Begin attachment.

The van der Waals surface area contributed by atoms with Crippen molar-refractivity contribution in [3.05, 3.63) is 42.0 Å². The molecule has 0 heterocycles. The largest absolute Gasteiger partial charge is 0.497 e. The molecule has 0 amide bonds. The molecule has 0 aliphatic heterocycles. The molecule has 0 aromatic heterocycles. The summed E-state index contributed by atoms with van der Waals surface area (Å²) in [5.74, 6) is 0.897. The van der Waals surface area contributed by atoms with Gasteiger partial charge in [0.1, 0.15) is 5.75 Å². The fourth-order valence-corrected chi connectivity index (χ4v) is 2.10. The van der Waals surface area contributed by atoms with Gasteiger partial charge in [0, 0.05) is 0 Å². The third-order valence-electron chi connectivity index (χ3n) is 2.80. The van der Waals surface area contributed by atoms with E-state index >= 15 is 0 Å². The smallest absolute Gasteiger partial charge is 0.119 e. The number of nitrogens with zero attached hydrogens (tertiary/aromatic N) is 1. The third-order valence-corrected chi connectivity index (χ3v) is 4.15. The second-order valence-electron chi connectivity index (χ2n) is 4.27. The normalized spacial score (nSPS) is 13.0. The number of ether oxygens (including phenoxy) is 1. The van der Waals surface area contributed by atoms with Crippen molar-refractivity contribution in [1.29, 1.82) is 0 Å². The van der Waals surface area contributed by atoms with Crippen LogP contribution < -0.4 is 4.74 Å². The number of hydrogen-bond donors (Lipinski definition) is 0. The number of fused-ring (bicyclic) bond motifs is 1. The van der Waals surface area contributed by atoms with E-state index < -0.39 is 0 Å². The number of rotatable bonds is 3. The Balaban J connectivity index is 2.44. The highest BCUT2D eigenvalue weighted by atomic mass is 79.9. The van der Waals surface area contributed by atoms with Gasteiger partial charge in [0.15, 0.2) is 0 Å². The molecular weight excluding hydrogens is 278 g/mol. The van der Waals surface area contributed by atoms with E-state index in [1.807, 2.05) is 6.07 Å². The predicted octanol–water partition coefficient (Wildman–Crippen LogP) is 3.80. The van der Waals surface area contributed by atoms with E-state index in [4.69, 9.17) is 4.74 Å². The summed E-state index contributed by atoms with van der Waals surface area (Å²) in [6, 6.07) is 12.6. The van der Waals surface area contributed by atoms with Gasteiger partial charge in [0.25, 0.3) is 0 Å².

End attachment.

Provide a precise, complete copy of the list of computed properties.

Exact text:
The van der Waals surface area contributed by atoms with Crippen molar-refractivity contribution in [3.05, 3.63) is 42.0 Å². The molecule has 0 heterocycles. The largest absolute Gasteiger partial charge is 0.497 e. The molecule has 0 amide bonds. The molecule has 0 aliphatic heterocycles. The molecule has 0 aromatic heterocycles. The summed E-state index contributed by atoms with van der Waals surface area (Å²) in [5.74, 6) is 0.897. The van der Waals surface area contributed by atoms with Gasteiger partial charge in [0.1, 0.15) is 5.75 Å². The fourth-order valence-corrected chi connectivity index (χ4v) is 2.10. The van der Waals surface area contributed by atoms with Gasteiger partial charge in [0, 0.05) is 0 Å². The third-order valence-electron chi connectivity index (χ3n) is 2.80. The van der Waals surface area contributed by atoms with E-state index >= 15 is 0 Å². The smallest absolute Gasteiger partial charge is 0.119 e. The number of nitrogens with zero attached hydrogens (tertiary/aromatic N) is 1. The third-order valence-corrected chi connectivity index (χ3v) is 4.15. The second-order valence-electron chi connectivity index (χ2n) is 4.27. The normalized spacial score (nSPS) is 13.0. The number of ether oxygens (including phenoxy) is 1. The van der Waals surface area contributed by atoms with Crippen molar-refractivity contribution in [1.29, 1.82) is 0 Å². The van der Waals surface area contributed by atoms with Crippen LogP contribution < -0.4 is 4.74 Å². The number of hydrogen-bond donors (Lipinski definition) is 0. The number of fused-ring (bicyclic) bond motifs is 1. The van der Waals surface area contributed by atoms with E-state index < -0.39 is 0 Å². The number of rotatable bonds is 3. The Balaban J connectivity index is 2.44. The highest BCUT2D eigenvalue weighted by atomic mass is 79.9. The van der Waals surface area contributed by atoms with Gasteiger partial charge in [0.15, 0.2) is 0 Å². The molecular weight excluding hydrogens is 278 g/mol. The van der Waals surface area contributed by atoms with E-state index in [1.807, 2.05) is 6.07 Å². The predicted octanol–water partition coefficient (Wildman–Crippen LogP) is 3.80. The van der Waals surface area contributed by atoms with E-state index in [4.69, 9.17) is 4.74 Å². The summed E-state index contributed by atoms with van der Waals surface area (Å²) in [6, 6.07) is 12.6. The van der Waals surface area contributed by atoms with Gasteiger partial charge in [0.25, 0.3) is 0 Å².